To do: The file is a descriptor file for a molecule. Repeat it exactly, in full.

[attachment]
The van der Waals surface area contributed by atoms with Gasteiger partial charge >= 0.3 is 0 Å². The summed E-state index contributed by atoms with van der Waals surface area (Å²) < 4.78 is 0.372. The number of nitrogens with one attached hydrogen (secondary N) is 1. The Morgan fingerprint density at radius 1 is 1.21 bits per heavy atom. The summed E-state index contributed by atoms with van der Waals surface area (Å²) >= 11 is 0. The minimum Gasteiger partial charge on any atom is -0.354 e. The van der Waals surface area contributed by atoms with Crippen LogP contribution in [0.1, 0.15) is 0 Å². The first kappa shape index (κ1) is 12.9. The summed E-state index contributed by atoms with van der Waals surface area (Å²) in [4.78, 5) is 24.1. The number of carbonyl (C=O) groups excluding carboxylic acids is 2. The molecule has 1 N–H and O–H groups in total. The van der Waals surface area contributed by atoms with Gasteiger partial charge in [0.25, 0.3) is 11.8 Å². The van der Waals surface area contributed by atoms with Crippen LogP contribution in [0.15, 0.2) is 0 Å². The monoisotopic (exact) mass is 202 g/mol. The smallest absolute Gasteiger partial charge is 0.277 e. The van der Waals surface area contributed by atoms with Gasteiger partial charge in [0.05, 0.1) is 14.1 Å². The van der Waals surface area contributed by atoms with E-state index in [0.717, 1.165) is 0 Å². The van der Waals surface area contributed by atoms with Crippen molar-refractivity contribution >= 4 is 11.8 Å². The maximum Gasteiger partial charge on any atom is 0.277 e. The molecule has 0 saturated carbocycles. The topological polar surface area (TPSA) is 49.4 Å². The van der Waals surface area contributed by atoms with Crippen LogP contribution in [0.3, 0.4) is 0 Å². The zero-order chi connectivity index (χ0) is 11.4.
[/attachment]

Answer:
The van der Waals surface area contributed by atoms with Gasteiger partial charge >= 0.3 is 0 Å². The summed E-state index contributed by atoms with van der Waals surface area (Å²) < 4.78 is 0.372. The number of nitrogens with one attached hydrogen (secondary N) is 1. The Morgan fingerprint density at radius 1 is 1.21 bits per heavy atom. The summed E-state index contributed by atoms with van der Waals surface area (Å²) >= 11 is 0. The minimum Gasteiger partial charge on any atom is -0.354 e. The van der Waals surface area contributed by atoms with Crippen LogP contribution in [0.1, 0.15) is 0 Å². The first kappa shape index (κ1) is 12.9. The summed E-state index contributed by atoms with van der Waals surface area (Å²) in [4.78, 5) is 24.1. The number of carbonyl (C=O) groups excluding carboxylic acids is 2. The molecule has 1 N–H and O–H groups in total. The van der Waals surface area contributed by atoms with Gasteiger partial charge in [0.25, 0.3) is 11.8 Å². The van der Waals surface area contributed by atoms with Crippen LogP contribution in [0.15, 0.2) is 0 Å². The monoisotopic (exact) mass is 202 g/mol. The smallest absolute Gasteiger partial charge is 0.277 e. The van der Waals surface area contributed by atoms with Gasteiger partial charge in [0.05, 0.1) is 14.1 Å². The van der Waals surface area contributed by atoms with E-state index in [0.717, 1.165) is 0 Å². The van der Waals surface area contributed by atoms with Crippen molar-refractivity contribution >= 4 is 11.8 Å². The maximum Gasteiger partial charge on any atom is 0.277 e. The molecule has 0 saturated carbocycles. The topological polar surface area (TPSA) is 49.4 Å². The van der Waals surface area contributed by atoms with Crippen LogP contribution in [0.3, 0.4) is 0 Å². The zero-order chi connectivity index (χ0) is 11.4.